To protein or not to protein: is a higher protein diet better?

Screen Shot 2014-06-01 at 10.30.33 PMTo protein or not to protein?

Easter is on it's way!

Take control of your nutrition in the lead up to the Easter break with our brand new 14 day Autumn Kickstart plan!

Get your 14 day meal plan, packed with all our favourite Autumnal recipes and head into Easter full of energy and feeling great!

get started today

Research findings published yesterday by the University of Sydney which found that higher protein diets produced superior weight results results compared to high carbohydrate, low fat diets comes as no surprise to weight loss practitioners. A diet with a greater proportion of protein (25-30%) is known to improve appetite, helps to control insulin levels, improve the intake of essential nutrients including iron, zinc and calcium whilst being exceptionally easy to follow.

What is important to remember when the concept of ‘high protein’ is bantered about is that we are not talking about a ‘low carb’ diet, in which the majority of carbohydrate containing food including bread, rice, cereal, pasta, fruit and starchy vegetables are eliminated. Rather we are talking about a more subtle shift in which a small amount of wholegrain carbohydrate is combined with protein at each meal and snack to help regulate appetite and calorie intake.

A higher protein diet tends to be more filling, helps to prevent the sugar highs and lows many people experience when their diet is filled with processed carbs and fruit and is easily adopted into everyday life. It includes subtle shifts from cereal to toast with eggs or cottage cheese for breakfast, snacks of nuts, protein snacks and natural yoghurt rather than fruit and biscuits, and swapping heavy bread, rice and pasta for lighter salad and meat or fish based meals with a little wholegrain carbs in the form of crackers, grains or beans.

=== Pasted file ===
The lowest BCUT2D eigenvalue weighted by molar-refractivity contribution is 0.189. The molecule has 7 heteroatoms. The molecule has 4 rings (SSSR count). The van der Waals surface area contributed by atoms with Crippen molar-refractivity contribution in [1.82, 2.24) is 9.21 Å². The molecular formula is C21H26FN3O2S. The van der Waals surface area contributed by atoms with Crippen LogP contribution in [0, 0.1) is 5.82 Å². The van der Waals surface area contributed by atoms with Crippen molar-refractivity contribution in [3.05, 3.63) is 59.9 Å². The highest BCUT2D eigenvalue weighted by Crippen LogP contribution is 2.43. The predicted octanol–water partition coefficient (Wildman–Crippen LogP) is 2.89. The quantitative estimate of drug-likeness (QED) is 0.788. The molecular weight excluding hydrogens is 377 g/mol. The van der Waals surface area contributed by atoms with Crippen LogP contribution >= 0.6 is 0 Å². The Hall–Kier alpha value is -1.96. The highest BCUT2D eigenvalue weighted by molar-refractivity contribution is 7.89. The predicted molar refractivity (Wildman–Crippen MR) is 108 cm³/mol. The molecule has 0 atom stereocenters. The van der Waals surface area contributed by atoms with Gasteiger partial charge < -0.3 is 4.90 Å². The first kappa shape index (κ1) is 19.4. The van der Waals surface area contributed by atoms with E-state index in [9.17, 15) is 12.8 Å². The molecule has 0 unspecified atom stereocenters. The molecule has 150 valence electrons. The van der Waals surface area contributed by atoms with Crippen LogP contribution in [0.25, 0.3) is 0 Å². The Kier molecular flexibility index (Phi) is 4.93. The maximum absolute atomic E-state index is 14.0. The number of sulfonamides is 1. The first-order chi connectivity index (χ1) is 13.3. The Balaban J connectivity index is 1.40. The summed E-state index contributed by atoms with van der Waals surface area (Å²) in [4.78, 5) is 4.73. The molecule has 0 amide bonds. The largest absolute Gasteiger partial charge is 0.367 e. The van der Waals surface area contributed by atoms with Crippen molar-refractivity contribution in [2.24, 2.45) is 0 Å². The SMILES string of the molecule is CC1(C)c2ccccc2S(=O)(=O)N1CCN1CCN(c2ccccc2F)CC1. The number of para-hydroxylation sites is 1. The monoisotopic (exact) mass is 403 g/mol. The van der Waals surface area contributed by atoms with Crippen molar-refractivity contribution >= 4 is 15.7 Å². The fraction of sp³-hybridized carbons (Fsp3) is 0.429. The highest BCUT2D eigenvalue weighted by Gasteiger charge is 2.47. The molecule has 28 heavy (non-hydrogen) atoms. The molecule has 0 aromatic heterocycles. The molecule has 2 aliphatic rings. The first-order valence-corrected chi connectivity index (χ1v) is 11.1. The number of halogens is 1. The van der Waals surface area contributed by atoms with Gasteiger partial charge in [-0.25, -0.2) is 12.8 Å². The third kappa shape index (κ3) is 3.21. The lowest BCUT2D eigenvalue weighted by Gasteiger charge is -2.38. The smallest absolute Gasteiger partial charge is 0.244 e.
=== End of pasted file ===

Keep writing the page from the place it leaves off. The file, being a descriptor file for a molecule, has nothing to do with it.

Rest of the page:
The diet of the average Australian, in particular our children is largely high carbohydrate in nature – white bread, processed breakfast cereal, snack bars and heavy rice and pasta base dishes dominating our daily food intake, and for a society which remains relatively inactive, weight issues are common. A gentle shift to a higher protein, more nutrient dense diet is an easy way to improve your nutrition and help control your weight on a daily basis.

Standard high carb diet

Breakfast: Just Right and milk with banana

Morning Tea: Fruit

Lunch: Ham and salad sandwich

Afternoon Tea: Fruit  and yoghurt

Dinner: Chicken stir fry

Standard high protein diet

Breakfast: 2 eggs + 2 slices Burgen toast

Morning Tea: Cheese and crackers

Lunch: Salmon salad with sweet potato

Afternoon Tea: Nuts and Body for Women shake

Dinner: Chicken stir fry Grilled steak with greens



1 Comment

  • My spouse and I absolutely love your blog and find most of your post’s to be just
    what I’m looking for. can you offer guest writers to write
    content to suit your needs? I wouldn’t mind writing a post or elaborating on
    some of the subjects you write related to here. Again, awesome blog!

Leave a Reply

Your email address will not be published. Required fields are marked *

You may use these HTML tags and attributes: <a href="" title=""> <abbr title=""> <acronym title=""> <b> <blockquote cite=""> <cite> <code> <del datetime=""> <em> <i> <q cite=""> <strike> <strong>